Colazo, Milagros; Scotta, Damián; Monteleone, Bruno; Morales, Mario; Ciancia, Giuseppe; García, Alberto; Melia, Raúl; Suárez, Néstor; Wilberger, Aldo; Fornari, César; Nolte, Ricardo; Bellocchio, Ezequiel; Mottino, Aldo; Colazo, Carlos

Synodic rotation periods and amplitudes are reported for: 705 Erminia, 748 Simeisa, 914 Palisana, 983 Gunila, 1043 Beate, and (138971) 2001 CB21

Photometry of 25 Large Main-belt Asteroids with TRAPPIST-North and -South
Pages 307-313
Ferrais, Marin; Vernazza, Pierre; Jorda, Laurent; Jehin, Emmanuël; Pozuelos, Francisco J.; Manfroid, Jean; Moulane, Youssef; Barkaoui, Khalid; Benkhaldoun, Zouhair

Densely sampled lightcurves of 25 large main-belt asteroids were obtained with the TRAPPIST-South (TS) and TRAPPIST-North (TN) telescopes from 2017 to 2021. Those observations took place in support of an ESO large program aiming at observing a representative sample of large asteroids with the ESO VLT for precise shape determination from adaptive optics high-resolution imaging. Synodic rotation periods and lightcurve amplitudes have been determined for all but one target. Six asteroids were observed during two different apparitions. The data have been submitted to the ALCDEF database.

Main-belt Asteroids Observed from CS3: 2022 April-June
Pages 314-326
Stephens, Robert D.; Coley, Daniel R.; Warner, Brian D.

CCD photometric observations of 22 main-belt asteroids were obtained at the Center for Solar System Studies (CS3) from 2022 April-June. One revised period from observations obtained in 2005 is also reported.

Rotational Period Determination and Taxonomic Classification for Asteroids 417 Suevia, 554 Peraga, and 747 Winchester
Pages 326-329
Mannucci, Massimiliano; Montigiani, Nico; Gabellini, Davide; Mortari, Fabio

CCD photometric observations of three main-belt asteroids were made between 2022 January and March in order to measure their rotation periods and define their taxonomic class. The observations used instrumentation available at our two observatories.

Lightcurve Analysis of Three Main Belt Astreroids: 2265 Verbaandert, 3787 Aivazovskij, and 4528 Berg
Pages 329-332
Wiley, Edward O.; Pilcher, Frederick

2265 Verbaandert was imaged on seven nights between 2022 Feb 13 and 2022 Apr 03. A period of 2.8143 ±0.0001 hours and amplitude of 0.105 magnitude are reported. 3787 Aivazovskij was imaged five nights between 2022 Jan 06 and 2022 Feb 07. A period of 2.9532±0.0001 hours and amplitude of 0.191 magnitude are reported. 4528 Berg was imaged on eight nights from 2022 Apr 07 to 2022 May 07. A period of 3.5630±0.0001 hours and amplitude of 0.345 magnitude are reported.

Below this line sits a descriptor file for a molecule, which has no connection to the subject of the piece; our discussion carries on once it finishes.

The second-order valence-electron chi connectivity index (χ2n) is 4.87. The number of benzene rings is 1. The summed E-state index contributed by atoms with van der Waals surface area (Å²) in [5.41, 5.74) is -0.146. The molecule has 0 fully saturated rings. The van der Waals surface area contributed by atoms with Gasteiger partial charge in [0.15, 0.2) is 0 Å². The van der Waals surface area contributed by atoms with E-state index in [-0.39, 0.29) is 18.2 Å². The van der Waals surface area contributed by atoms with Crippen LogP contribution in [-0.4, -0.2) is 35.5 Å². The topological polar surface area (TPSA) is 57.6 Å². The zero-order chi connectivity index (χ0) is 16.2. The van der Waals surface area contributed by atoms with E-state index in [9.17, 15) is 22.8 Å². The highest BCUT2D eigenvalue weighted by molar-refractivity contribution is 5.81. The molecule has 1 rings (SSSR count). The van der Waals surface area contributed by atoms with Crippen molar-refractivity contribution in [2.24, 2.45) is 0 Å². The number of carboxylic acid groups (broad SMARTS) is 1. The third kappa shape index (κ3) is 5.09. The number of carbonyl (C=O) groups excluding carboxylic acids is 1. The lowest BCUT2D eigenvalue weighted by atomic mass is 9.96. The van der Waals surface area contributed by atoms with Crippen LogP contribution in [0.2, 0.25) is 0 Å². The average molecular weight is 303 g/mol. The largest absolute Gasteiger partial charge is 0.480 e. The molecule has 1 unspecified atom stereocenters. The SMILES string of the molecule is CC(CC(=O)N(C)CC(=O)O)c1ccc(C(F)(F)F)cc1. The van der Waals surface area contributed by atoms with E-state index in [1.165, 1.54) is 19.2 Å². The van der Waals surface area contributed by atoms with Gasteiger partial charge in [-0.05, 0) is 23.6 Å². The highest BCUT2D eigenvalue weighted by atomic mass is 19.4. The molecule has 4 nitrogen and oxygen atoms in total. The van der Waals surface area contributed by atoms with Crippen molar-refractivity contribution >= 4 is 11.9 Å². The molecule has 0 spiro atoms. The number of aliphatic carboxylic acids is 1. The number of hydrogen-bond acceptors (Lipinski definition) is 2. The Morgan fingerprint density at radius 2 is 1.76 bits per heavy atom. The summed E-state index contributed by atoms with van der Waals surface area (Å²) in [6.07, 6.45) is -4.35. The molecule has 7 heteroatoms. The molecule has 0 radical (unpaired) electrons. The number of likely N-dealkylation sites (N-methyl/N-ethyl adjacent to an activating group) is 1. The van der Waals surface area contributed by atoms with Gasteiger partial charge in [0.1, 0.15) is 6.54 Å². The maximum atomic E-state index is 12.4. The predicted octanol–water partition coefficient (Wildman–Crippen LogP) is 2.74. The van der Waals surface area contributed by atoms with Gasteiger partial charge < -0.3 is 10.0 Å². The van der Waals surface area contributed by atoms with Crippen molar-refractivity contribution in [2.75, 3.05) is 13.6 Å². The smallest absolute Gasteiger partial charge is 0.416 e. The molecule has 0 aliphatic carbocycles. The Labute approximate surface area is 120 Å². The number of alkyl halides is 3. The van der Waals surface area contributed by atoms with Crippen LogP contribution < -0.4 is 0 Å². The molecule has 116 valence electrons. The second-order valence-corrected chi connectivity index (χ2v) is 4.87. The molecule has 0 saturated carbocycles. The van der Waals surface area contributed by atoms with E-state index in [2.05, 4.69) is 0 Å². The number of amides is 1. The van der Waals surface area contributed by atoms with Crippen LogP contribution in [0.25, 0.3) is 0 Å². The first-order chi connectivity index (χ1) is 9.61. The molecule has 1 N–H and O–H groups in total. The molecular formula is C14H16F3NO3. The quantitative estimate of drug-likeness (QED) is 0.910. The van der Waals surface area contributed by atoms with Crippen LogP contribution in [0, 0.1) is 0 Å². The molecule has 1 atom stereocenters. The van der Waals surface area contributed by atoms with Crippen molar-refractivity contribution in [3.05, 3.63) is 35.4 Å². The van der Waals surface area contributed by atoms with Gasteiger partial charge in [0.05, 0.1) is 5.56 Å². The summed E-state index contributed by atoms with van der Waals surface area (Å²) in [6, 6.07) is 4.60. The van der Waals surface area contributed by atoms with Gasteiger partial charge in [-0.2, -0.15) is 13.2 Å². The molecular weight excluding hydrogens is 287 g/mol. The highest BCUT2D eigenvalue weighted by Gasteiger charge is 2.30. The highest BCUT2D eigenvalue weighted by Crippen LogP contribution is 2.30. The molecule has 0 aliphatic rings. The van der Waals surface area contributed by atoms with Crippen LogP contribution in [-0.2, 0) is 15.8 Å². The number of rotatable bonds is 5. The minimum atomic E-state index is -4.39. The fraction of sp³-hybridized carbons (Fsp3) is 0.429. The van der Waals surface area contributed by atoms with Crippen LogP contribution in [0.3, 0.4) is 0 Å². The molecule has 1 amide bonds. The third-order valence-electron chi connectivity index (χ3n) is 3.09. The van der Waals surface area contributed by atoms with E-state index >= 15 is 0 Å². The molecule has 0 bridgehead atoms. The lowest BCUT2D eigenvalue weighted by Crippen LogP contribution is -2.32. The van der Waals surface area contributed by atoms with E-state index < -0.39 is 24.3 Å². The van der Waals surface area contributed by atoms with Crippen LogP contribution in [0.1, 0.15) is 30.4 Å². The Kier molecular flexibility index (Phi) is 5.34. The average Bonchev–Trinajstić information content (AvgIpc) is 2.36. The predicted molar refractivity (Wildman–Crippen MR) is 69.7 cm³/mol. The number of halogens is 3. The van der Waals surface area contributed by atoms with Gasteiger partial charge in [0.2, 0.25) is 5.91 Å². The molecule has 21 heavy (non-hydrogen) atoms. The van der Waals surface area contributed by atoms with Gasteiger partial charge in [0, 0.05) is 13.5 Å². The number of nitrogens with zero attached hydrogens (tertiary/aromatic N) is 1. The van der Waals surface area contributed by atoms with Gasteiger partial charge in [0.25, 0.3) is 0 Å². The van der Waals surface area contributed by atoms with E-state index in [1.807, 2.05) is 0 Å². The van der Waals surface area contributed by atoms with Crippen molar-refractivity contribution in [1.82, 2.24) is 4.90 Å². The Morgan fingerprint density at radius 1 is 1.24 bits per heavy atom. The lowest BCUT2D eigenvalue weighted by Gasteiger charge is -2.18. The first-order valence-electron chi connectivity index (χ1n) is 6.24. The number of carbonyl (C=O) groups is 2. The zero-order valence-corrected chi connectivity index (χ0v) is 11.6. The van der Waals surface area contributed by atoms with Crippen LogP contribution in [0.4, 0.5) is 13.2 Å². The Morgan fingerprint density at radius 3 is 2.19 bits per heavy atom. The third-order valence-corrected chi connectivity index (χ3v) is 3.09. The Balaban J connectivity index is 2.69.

CCD Photometry of 35 Asteroids at Sopot Astronomical Observatory: 2021 November - 2022 July
Pages 333-341
Benishek, V.

Lightcurves and synodic rotation periods were established for 35 asteroids using photometric observations carried out at Sopot Astronomical Observatory between 2021 November and 2022 July are presented in this paper.

Collaborative Asteroid Photometry from UAI: 2022 April-June
Pages 342-346
Franco, Lorenzo; Marchini, Alessandro; Papini, Riccardo; Bacci, Paolo; Maestripieri, Martina; Ruocco, Nello; Scarfi, Giulio; Iozzi, Marco; Montigiani, Nico; Mannucci, Massimiliano; Baj, Giorgio; Valvasori, Adriano; Guido, Ernesto; Galli, Gianni; Buzzi, Luca

Photometric observations of ten asteroids were made in order to acquire lightcurves for shape/spin axis modeling. The synodic period and lightcurve amplitude were found for 323 Brucia, 342 Endymion, 542 Susanna, 578 Happelia, 1656 Suomi, 4221 Picasso, (5693) 1993 EA, (7335) 1989 JA, 2022 BT and 2022 MP. We also found color indices for 323 Brucia and (7335) 1989 JA.

Lightcurves and Rotation Periods of 233 Asterope, 240 Vanadis, 275 Sapientia, 282 Clorinde, 414 Liriope, and 542 Susanna
Pages 346-349
Pilcher, Frederick

Synodic rotation periods and amplitudes are found for 233 Asterope 19.694 ± 0.001 h, 0.41 ± 0.02 mag; 240 Vanadis 10.565 ± 0.002 h, 0.07 ± 0.01 mag; 275 Sapientia 14.933 ± 0.001 h, 0.10 ± 0.01 mag; 282 Clorinde 49.350 ± 0.003 h, 0.19 ± 0.02 mag; 414 Liriope 11.009 ± 0.002 h, 0.14 ± 0.01 mag with 3 unsymmetrical maxima and minima per rotational cycle; 542 Susanna 10.089 ± 0.001 h, 0.09 ± 0.01 mag with 3 unsymmetrical maxima and minima per rotational cycle.

Lightcurve Photometry Opportunities: 2022 October-December
Pages 350-354
Warner, Brian D.; Harris, Alan W.; Durech, Josef; Benner, Lance A.M.

We present lists of asteroid photometry opportunities for objects reaching a favorable apparition and have no or poorly-defined lightcurve parameters. Additional data on these objects will help with shape and spin axis modeling using lightcurve inversion. We have changed the presentation of the “Radar-Optical Opportunities” section to include a list of potential radar targets as well as some that are in critical need of astrometric data and, if found, might also be targets for radar. These can have ephemeris errors on the order of tens to thousands of arcseconds and, despite the current surveys, have not been observed for several years. This makes them a double challenge: first to be found and, second, to determine astrometric positions and photometric properties.

Index to Volume 49
Pages 354-357
Sada, Pedro A. Valdes

Index of all articles appearing in Volume 49 of the Minor Planet Bulletin

In This Issue
Pages 357-358
Warner, Brian D.

This list gives those asteroids in this issue for which physical observations (excluding astrometric only) were made. This includes lightcurves, color index, and H-G determinations, etc. In some cases, no specific results are reported due to a lack of or poor quality data. The page number is for the first page of the paper mentioning the asteroid. EP is the "go to page" value in the electronic version.

copyright©2017 Brian D. Warner. Funding to support this web site is provided by NASA grant NSSC 80NSSC18K0851